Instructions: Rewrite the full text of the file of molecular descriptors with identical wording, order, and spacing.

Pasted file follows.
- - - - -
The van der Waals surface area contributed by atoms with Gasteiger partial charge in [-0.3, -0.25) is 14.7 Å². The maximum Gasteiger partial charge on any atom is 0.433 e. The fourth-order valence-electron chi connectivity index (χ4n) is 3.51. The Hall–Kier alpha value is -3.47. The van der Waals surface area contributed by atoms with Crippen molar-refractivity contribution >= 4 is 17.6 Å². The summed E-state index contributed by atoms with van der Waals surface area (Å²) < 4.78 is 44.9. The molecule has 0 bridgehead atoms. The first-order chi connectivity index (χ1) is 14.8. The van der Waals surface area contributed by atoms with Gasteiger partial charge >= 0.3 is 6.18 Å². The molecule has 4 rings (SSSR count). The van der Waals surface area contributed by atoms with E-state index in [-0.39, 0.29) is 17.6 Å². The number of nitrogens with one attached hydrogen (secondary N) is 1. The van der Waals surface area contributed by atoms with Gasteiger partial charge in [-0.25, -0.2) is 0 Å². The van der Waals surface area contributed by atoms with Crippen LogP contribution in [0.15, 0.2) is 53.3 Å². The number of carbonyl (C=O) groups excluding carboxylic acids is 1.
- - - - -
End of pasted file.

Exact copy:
The van der Waals surface area contributed by atoms with Gasteiger partial charge in [-0.3, -0.25) is 14.7 Å². The maximum Gasteiger partial charge on any atom is 0.433 e. The fourth-order valence-electron chi connectivity index (χ4n) is 3.51. The Hall–Kier alpha value is -3.47. The van der Waals surface area contributed by atoms with Crippen molar-refractivity contribution >= 4 is 17.6 Å². The summed E-state index contributed by atoms with van der Waals surface area (Å²) < 4.78 is 44.9. The molecule has 0 bridgehead atoms. The first-order chi connectivity index (χ1) is 14.8. The van der Waals surface area contributed by atoms with Gasteiger partial charge >= 0.3 is 6.18 Å². The molecule has 4 rings (SSSR count). The van der Waals surface area contributed by atoms with E-state index in [-0.39, 0.29) is 17.6 Å². The number of nitrogens with one attached hydrogen (secondary N) is 1. The van der Waals surface area contributed by atoms with Gasteiger partial charge in [-0.25, -0.2) is 0 Å². The van der Waals surface area contributed by atoms with Crippen LogP contribution in [0.15, 0.2) is 53.3 Å². The number of carbonyl (C=O) groups excluding carboxylic acids is 1.